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Trincerone (Fort) of Grigno

Town: Grigno
In 1866 the borders between the Austro-Hungarian Empire and Italy’s Reign were set by the location Martincelli, between the  towns of Grigno (Trentino) and Cismon del Grappa (Veneto). 
When WWI started, Valsugana found itself being the eastern most subsector of the Trentino frontline.

The only defesive structures of the area were Fort Tenna and Fort Colle delle Benne, near Levico Terme, which were built in the previous century and weren’t able to counter-act the “modern” artillery of the new War.

As soon as Italy declared war, the Austro-Hungarian troops  retreated to their positions and Grigno immediately became a part of Italy.

So the Italians were the ones to create a new defensive line that the Austro-Hungarians hadn’t been able to organise: more field fortification lines, the most important of which were on Mount Lefre and on the Altipiano dei 7 Comuni, with outposts equipped with machine guns to protect the trenches in the valley beneath.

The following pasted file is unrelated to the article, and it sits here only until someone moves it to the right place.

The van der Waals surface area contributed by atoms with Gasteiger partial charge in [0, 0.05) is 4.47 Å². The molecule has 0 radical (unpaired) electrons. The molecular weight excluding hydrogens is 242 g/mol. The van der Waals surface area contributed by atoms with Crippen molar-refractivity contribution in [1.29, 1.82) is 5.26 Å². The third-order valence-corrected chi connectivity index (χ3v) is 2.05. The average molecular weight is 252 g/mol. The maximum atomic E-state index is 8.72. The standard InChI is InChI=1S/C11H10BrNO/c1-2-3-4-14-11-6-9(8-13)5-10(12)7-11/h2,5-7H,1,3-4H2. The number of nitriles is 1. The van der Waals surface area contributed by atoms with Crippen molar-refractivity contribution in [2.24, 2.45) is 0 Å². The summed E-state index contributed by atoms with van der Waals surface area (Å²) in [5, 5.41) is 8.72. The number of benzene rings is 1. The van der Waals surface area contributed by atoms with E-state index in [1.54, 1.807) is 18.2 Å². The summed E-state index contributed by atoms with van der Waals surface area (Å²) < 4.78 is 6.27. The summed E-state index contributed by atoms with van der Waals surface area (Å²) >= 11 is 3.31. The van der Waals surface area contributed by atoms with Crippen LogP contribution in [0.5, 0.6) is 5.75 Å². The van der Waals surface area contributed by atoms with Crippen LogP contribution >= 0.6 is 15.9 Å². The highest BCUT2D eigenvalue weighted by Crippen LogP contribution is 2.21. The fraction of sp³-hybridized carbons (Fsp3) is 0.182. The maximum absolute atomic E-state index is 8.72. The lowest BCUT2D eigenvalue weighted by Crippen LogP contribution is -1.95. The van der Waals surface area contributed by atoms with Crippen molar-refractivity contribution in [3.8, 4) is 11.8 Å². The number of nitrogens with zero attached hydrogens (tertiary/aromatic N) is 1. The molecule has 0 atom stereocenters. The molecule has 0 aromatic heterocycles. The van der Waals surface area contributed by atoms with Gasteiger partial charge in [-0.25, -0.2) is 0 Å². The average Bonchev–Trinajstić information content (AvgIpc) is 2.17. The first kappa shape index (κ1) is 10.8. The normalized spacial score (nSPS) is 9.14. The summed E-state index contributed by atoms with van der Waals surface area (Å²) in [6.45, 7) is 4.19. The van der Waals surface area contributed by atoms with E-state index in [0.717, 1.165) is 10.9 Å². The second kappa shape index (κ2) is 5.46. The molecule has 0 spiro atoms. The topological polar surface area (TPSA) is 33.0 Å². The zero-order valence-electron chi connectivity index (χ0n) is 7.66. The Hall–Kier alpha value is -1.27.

One of these was the barrage of Grigno which consisted in two groups: a first line in the open air (with wood reinforcements and bags full of sand) and a second line embodied by the “trincerone”, which was never hit during the conflict, but was conquered by the Austro-Hungarians after the Defeat of Caporetto.

More info: 
Tel.: 0461 765414
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